The sad truth is that the story of Limp is a parable of life itself. More often than not when God has nursed us back after a horrible injury instead of passing on his mercy and grace to someone who hurt us, we try to get even by taking them out. If I choose to remain bitter and continue a “get even attitude” then, I am not a bit better than that ungrateful dog named Limp and neither are you. This is not going to be easy, but we’ve got to choose to forgive and to love our enemies as hard as it is to do. If we do not then we are sure to live out our days in a self-imposed one man/woman cell of bondage that might rival my 45 years. I have tasted freedom; I do not want to go back there ever again. I refuse to!  I pray that you do not either. Jesus was pretty straightforward. He simply put it all this way. Love God and Love you neighbor. Let us all do that starting now. (Talk by Father Matthew Kelty, Abby of Gethsemani  November  22, 2005)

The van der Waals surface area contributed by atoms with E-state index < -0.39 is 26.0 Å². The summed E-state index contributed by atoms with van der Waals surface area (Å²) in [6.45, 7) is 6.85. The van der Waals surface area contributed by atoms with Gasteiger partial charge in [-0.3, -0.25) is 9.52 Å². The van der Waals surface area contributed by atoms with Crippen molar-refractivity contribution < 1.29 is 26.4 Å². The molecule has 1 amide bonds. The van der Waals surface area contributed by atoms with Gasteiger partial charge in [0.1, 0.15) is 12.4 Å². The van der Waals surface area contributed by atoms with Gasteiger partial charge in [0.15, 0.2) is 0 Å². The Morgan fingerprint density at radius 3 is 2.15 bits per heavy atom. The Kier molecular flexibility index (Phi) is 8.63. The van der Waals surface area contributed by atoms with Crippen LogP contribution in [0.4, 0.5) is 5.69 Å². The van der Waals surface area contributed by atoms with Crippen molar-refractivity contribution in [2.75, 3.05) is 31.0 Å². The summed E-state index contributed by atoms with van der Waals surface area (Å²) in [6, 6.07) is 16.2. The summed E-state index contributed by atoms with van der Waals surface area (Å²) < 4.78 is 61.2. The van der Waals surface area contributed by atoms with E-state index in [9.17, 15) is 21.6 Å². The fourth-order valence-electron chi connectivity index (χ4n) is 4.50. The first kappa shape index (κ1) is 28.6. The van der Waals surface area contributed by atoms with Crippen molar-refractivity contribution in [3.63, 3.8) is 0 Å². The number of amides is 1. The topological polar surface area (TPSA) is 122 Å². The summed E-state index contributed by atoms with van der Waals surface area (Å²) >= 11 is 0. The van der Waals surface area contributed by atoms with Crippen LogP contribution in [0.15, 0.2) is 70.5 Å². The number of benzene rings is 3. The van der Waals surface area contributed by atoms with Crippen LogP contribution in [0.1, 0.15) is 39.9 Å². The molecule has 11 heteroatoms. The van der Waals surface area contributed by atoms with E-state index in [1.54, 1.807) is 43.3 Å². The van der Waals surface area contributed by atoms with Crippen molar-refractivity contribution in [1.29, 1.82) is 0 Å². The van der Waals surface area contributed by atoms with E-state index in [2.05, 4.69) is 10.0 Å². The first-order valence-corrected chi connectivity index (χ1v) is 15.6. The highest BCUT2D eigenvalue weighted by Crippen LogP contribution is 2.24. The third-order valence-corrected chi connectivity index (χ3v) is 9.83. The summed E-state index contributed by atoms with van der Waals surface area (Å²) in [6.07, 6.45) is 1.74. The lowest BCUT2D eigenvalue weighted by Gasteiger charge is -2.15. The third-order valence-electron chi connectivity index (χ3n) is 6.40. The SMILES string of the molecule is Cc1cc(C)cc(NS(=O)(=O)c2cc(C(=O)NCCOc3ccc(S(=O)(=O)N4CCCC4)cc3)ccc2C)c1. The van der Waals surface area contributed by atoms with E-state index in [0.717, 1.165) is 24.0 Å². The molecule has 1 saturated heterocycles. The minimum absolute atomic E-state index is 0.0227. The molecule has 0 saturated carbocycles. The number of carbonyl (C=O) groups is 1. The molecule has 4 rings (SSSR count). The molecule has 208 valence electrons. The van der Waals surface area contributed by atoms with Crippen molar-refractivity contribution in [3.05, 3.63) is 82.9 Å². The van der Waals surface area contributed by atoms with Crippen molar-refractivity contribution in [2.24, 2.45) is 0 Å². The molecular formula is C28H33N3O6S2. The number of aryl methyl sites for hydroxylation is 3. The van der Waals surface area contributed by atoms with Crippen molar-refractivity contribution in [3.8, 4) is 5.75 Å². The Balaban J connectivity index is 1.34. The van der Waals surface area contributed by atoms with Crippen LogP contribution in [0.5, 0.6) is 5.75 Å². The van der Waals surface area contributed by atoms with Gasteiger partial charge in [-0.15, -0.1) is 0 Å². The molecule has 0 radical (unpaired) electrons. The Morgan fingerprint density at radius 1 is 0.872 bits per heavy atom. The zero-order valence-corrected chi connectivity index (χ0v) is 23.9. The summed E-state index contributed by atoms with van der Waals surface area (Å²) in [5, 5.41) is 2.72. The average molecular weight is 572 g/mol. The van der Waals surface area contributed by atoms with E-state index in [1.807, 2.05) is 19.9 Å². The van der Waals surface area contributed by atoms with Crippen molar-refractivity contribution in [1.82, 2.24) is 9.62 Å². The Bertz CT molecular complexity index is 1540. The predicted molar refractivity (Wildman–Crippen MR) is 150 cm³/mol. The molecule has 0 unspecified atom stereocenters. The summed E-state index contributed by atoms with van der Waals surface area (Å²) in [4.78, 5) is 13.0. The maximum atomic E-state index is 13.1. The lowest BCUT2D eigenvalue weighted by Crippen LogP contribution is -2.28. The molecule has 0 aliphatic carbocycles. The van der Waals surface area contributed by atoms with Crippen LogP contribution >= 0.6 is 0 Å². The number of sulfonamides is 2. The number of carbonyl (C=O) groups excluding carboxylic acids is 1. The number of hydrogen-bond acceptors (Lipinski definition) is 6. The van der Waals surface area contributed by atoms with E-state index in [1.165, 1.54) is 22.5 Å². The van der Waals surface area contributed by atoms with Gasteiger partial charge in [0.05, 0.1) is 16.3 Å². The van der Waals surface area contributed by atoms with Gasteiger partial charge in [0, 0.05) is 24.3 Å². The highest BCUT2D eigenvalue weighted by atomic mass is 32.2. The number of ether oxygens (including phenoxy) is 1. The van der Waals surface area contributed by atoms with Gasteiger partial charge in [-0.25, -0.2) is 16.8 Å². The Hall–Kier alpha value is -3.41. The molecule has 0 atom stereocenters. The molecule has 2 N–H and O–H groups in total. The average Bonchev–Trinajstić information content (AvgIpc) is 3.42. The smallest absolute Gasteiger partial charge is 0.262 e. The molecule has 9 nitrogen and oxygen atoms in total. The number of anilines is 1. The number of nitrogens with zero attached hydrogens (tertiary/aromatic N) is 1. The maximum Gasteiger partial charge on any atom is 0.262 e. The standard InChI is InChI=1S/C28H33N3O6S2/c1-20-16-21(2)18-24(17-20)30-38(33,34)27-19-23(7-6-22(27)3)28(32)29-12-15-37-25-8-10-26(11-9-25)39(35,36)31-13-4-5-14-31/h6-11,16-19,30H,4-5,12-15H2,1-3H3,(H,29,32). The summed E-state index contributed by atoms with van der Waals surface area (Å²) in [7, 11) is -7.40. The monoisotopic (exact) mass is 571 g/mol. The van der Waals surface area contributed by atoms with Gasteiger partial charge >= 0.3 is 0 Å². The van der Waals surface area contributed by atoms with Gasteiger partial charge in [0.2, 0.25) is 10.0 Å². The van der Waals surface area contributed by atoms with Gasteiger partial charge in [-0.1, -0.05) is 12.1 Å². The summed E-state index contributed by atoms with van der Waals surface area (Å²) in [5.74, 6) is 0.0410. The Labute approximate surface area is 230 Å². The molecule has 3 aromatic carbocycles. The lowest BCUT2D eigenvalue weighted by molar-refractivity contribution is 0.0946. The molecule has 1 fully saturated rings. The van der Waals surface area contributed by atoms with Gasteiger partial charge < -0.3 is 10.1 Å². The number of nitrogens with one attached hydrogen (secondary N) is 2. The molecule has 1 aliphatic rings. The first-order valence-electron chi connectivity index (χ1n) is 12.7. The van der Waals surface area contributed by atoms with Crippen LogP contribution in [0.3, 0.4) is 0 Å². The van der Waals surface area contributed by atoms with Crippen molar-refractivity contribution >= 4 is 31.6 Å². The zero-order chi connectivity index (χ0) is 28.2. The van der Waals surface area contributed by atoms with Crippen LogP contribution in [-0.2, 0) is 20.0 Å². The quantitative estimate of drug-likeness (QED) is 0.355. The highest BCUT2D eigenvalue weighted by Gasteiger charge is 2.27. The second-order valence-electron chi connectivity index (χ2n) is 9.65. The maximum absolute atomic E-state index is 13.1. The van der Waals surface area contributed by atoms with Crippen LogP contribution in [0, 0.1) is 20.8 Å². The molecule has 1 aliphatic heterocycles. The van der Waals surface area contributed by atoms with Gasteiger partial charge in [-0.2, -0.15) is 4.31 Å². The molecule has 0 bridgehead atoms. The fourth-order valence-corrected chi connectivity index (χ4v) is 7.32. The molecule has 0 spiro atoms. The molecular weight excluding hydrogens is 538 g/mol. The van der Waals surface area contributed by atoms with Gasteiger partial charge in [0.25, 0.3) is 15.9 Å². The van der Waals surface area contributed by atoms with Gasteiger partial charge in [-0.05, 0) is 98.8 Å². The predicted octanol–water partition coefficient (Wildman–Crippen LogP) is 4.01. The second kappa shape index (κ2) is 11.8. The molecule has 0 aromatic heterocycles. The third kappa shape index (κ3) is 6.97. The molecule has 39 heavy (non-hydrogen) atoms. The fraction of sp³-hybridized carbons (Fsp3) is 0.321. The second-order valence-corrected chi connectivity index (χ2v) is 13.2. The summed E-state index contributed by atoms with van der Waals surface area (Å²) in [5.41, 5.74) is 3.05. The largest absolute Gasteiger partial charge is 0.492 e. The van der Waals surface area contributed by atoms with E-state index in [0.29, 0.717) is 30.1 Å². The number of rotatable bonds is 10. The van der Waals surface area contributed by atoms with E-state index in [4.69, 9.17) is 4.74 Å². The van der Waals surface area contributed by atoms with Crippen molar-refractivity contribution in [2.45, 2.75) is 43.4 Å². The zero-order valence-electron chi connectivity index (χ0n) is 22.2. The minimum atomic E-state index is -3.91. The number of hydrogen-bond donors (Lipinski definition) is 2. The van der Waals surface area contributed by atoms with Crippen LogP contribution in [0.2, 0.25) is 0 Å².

Up next: Epilogue

For the complete beta version of my book  for free Unscrewed: Becoming Whole Again. My personal story of abuse, shame, guilt, addiction, failure,rehab and victory.


Tuesday, April 28th, 2015

Misinformation2There is a lot of talk/debate going around in Christian circles lately over the nature of hell. Someone asked me Sunday what it is like. I replied that I do not know and hope I never find out.  Personally, I find God a much more intriguing subject. Some time ago, a man from London, England contacted me through my blog ( He said if he lived in Nashville, that he would try our church. For most of his life he has not wanted anything to do with God.  He feels that God has let him down too many times. Like so many others, as a child he was terrified of God because his church and his parents taught him that God was up there just waiting to “swat me to like a fly”.